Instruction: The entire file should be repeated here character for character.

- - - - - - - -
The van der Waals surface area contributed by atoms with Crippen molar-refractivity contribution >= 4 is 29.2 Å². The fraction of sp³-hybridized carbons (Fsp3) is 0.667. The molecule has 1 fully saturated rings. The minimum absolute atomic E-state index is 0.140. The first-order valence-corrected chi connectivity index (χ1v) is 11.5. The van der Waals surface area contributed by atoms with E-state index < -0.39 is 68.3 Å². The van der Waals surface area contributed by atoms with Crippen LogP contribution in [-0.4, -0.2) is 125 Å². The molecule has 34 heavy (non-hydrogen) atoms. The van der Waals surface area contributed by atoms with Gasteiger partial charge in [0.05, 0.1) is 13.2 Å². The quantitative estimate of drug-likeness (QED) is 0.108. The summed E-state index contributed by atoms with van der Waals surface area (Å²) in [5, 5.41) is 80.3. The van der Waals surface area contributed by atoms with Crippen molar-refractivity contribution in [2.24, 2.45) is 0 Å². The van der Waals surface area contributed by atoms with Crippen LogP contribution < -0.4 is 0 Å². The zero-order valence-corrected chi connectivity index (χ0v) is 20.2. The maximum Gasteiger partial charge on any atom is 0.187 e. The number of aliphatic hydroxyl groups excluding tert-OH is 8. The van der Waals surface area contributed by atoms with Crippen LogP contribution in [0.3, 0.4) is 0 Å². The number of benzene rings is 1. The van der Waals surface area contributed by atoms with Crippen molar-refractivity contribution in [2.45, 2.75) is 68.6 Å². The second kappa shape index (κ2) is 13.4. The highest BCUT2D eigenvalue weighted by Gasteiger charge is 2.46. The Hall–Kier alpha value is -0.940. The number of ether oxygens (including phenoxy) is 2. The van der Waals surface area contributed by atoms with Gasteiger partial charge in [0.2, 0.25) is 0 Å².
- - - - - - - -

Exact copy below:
The van der Waals surface area contributed by atoms with Crippen molar-refractivity contribution >= 4 is 29.2 Å². The fraction of sp³-hybridized carbons (Fsp3) is 0.667. The molecule has 1 fully saturated rings. The minimum absolute atomic E-state index is 0.140. The first-order valence-corrected chi connectivity index (χ1v) is 11.5. The van der Waals surface area contributed by atoms with E-state index < -0.39 is 68.3 Å². The van der Waals surface area contributed by atoms with Crippen LogP contribution in [-0.4, -0.2) is 125 Å². The molecule has 34 heavy (non-hydrogen) atoms. The van der Waals surface area contributed by atoms with Gasteiger partial charge in [0.05, 0.1) is 13.2 Å². The quantitative estimate of drug-likeness (QED) is 0.108. The summed E-state index contributed by atoms with van der Waals surface area (Å²) in [5, 5.41) is 80.3. The van der Waals surface area contributed by atoms with Crippen molar-refractivity contribution in [2.24, 2.45) is 0 Å². The van der Waals surface area contributed by atoms with Crippen LogP contribution < -0.4 is 0 Å². The zero-order valence-corrected chi connectivity index (χ0v) is 20.2. The maximum Gasteiger partial charge on any atom is 0.187 e. The number of aliphatic hydroxyl groups excluding tert-OH is 8. The van der Waals surface area contributed by atoms with Crippen LogP contribution in [0.3, 0.4) is 0 Å². The number of benzene rings is 1. The van der Waals surface area contributed by atoms with Crippen molar-refractivity contribution in [2.45, 2.75) is 68.6 Å². The second kappa shape index (κ2) is 13.4. The highest BCUT2D eigenvalue weighted by Gasteiger charge is 2.46. The Hall–Kier alpha value is -0.940. The number of ether oxygens (including phenoxy) is 2. The van der Waals surface area contributed by atoms with Gasteiger partial charge in [0.2, 0.25) is 0 Å².